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Cyber Websmith, Inc. v. American Dental Association

IN THE UNITED STATES DISTRICT COURT FOR THE NORTHERN DISTRICT OF ILLINOIS EASTERN DIVISION


August 4, 2010

CYBER WEBSMITH, INC. D/B/A DENTAL WEBSMITH, INC., PLAINTIFF,
v.
AMERICAN DENTAL ASSOCIATION, ET AL., DEFENDANTS.

The opinion of the court was delivered by: Robert M. Dow, Jr. United States District Judge

Judge Robert M. Dow, Jr.

MEMORANDUM OPINION AND ORDER

This matter is before the Court on Defendants' motion to dismiss Counts III (Lanham Act) and IV (Illinois Deceptive Trade Practices Act) of Plaintiff's complaint [23]. For the reasons stated below, the Court grants Defendants' motion to dismiss to dismiss Counts III (Lanham Act) and IV (Illinois Deceptive Trade Practices Act) of Plaintiff's complaint [23].

I. Background*fn1

Plaintiff Cyber Websmith, Inc. d/b/a Dental Websmith, Inc. ("Cyber") seeks damages for the alleged willful infringement of its registered copyrights by Defendants American Dental Association, ADA Business Enterprises, Inc., ADA Intelligent Dental Marketing, L.L.C., and Dr. Robert A. Faiella, DMD (referred to collectively as "Defendants"). The complaint alleges that Defendants are operating Internet websites comprised of HTML website pages, text, graphics, and photographs that have been copied directly from Plaintiff's copyrighted website templates. The complaint further alleges that Defendants are distributing copies of the templates without authorization and marketing and selling website design and marketing services based upon the templates. Plaintiff alleges that Defendants' are acting in direct competition with Plaintiff's business of providing website design and marketing services to dental practices. The complaint further alleges that Defendants are causing consumer confusion, mistake, and deception by creating an association between the services and creative works being offered by Defendants and Defendant ADA and deceptively conferring an air of legitimacy among the public by selling design and marketing services incorporating the ADA trademarks. Compl. at ¶¶ 22-23. Plaintiff alleges claims arising under the Copyright Act (Counts I and II), the Lanham Act (Count III), and the Illinois Deceptive Trade Practices Act (Count IV).

II. Legal Standard On Motion To Dismiss

A motion to dismiss pursuant to Federal Rule of Civil Procedure 12(b)(6) tests the sufficiency of the complaint, not the merits of the case.See Gibson v. City of Chicago, 910 F.2d 1510, 1520 (7th Cir. 1990). To survive a Rule 12(b)(6) motion to dismiss, the complaint first must comply with Rule 8(a) by providing "a short and plain statement of the claim showing that the pleader is entitled to relief" (Fed. R. Civ. P. 8(a)(2)), such that the defendant is given "fair notice of what the * * * claim is and the grounds upon which it rests." Bell Atlantic Corp. v. Twombly, 550 U.S. 544, 555 (2007) (quoting Conley v. Gibson, 355 U.S. 41, 47 (1957)). Second, the factual allegations in the complaint must be sufficient to raise the possibility of relief above the "speculative level," assuming that all of the allegations in the complaint are true. E.E.O.C. v. Concentra Health Servs., Inc., 496 F.3d 773, 776 (7th Cir. 2007) (quoting Twombly, 550 U.S. at 555). "[O]nce a claim has been stated adequately, it may be supported by showing any set of facts consistent with the allegations in the complaint." Twombly, 550 U.S. at 563.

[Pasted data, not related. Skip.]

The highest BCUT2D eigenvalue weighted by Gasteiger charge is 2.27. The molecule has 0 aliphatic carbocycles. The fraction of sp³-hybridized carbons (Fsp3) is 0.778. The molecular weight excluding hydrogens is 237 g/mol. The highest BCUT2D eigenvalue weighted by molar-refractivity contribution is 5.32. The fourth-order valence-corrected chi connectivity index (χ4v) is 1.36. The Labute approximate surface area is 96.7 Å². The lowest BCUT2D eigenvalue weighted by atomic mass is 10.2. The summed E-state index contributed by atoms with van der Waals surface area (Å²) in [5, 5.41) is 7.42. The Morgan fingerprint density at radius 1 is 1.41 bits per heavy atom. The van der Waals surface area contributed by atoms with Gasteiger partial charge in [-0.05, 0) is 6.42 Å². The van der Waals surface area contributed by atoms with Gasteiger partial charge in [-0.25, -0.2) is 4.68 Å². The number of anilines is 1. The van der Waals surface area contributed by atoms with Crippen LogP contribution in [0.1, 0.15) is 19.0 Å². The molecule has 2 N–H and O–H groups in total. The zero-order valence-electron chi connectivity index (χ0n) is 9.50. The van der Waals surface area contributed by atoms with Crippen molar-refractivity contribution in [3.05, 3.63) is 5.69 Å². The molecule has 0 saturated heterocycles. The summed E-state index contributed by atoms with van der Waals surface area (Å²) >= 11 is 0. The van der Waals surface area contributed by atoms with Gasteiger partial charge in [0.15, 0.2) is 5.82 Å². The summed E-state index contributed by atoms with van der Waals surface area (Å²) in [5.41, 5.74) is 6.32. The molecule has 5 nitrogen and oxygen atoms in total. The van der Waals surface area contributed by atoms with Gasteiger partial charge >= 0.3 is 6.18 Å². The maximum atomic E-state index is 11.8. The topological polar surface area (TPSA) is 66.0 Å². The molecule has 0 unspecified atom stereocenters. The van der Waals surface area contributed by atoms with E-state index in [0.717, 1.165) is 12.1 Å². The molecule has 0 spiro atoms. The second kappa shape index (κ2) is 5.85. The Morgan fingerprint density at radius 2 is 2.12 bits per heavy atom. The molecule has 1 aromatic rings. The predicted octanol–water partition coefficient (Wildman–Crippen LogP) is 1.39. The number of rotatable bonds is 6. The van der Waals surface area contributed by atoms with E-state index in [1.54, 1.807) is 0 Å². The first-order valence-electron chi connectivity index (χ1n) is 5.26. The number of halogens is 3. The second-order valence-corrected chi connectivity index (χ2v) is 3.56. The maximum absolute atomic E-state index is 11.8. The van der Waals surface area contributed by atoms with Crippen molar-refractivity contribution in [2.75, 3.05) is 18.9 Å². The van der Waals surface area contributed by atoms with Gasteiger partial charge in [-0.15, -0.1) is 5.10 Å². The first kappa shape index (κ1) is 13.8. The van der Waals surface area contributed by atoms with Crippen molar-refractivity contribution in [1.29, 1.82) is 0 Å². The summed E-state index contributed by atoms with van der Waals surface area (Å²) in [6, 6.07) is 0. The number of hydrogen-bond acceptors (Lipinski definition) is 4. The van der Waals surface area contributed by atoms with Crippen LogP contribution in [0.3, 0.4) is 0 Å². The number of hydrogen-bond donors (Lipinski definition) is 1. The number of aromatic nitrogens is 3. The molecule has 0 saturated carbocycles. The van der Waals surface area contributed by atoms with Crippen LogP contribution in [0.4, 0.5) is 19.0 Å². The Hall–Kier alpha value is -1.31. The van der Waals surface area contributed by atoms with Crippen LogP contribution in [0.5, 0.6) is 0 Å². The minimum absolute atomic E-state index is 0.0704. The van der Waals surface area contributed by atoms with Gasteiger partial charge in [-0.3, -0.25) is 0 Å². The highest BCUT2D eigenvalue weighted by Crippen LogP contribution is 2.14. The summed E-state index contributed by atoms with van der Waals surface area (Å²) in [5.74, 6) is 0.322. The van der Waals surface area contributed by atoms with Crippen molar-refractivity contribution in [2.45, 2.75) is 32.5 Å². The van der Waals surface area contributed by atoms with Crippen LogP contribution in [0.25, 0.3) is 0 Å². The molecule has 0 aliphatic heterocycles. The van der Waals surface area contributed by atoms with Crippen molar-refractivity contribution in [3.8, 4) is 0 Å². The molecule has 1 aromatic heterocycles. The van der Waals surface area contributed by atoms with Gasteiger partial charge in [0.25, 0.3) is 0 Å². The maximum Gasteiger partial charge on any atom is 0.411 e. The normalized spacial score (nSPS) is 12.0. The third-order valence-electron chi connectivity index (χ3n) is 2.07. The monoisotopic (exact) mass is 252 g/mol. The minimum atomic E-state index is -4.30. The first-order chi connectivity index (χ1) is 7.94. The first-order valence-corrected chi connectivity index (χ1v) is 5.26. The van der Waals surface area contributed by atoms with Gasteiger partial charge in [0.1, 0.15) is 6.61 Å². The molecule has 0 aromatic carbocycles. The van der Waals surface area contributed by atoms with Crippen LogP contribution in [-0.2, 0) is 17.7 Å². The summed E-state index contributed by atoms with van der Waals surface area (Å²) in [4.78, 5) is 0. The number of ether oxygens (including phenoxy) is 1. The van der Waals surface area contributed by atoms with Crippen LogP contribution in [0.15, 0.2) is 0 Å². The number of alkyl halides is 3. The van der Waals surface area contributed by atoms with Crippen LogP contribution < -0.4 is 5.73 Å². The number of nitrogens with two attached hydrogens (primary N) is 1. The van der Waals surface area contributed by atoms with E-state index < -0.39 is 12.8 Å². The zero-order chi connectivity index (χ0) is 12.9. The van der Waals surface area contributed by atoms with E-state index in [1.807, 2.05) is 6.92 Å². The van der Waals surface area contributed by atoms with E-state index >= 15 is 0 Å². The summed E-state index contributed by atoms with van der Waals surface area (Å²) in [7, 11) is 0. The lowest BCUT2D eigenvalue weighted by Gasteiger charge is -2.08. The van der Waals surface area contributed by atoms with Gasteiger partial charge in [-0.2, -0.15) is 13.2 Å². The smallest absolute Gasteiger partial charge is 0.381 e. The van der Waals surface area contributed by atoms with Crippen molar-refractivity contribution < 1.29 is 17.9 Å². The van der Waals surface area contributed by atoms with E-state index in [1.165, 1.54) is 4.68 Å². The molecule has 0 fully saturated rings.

The Court accepts as true all of the well-pleaded facts alleged by the plaintiff and all reasonable inferences that can be drawn therefrom. See Barnes v. Briley, 420 F.3d 673, 677 (7th Cir. 2005).

III.Analysis

In addition to its infringement claims (Counts I and II), Plaintiff seeks relief under § 43(a) of the Lanham Act, 15 U.S.C. § 1125(a) (Count III) and under the Illinois Uniform Deceptive Trade Practices Act ("IUDTPA"), 815 ILCS 510/2 (Count IV). Defendants contend that Counts III and IV are preempted by the Copyright Act, 17 U.S.C. § 301(a).

Section 301 preempts causes of action that are equivalent to copyright infringement claims:

[A]ll legal or equitable rights that are equivalent to any of the exclusive rights within the general scope of copyright * * * are governed exclusively by this title. Thereafter, no person is entitled to any such right or equivalent right in any such work under the common law or statutes of any state.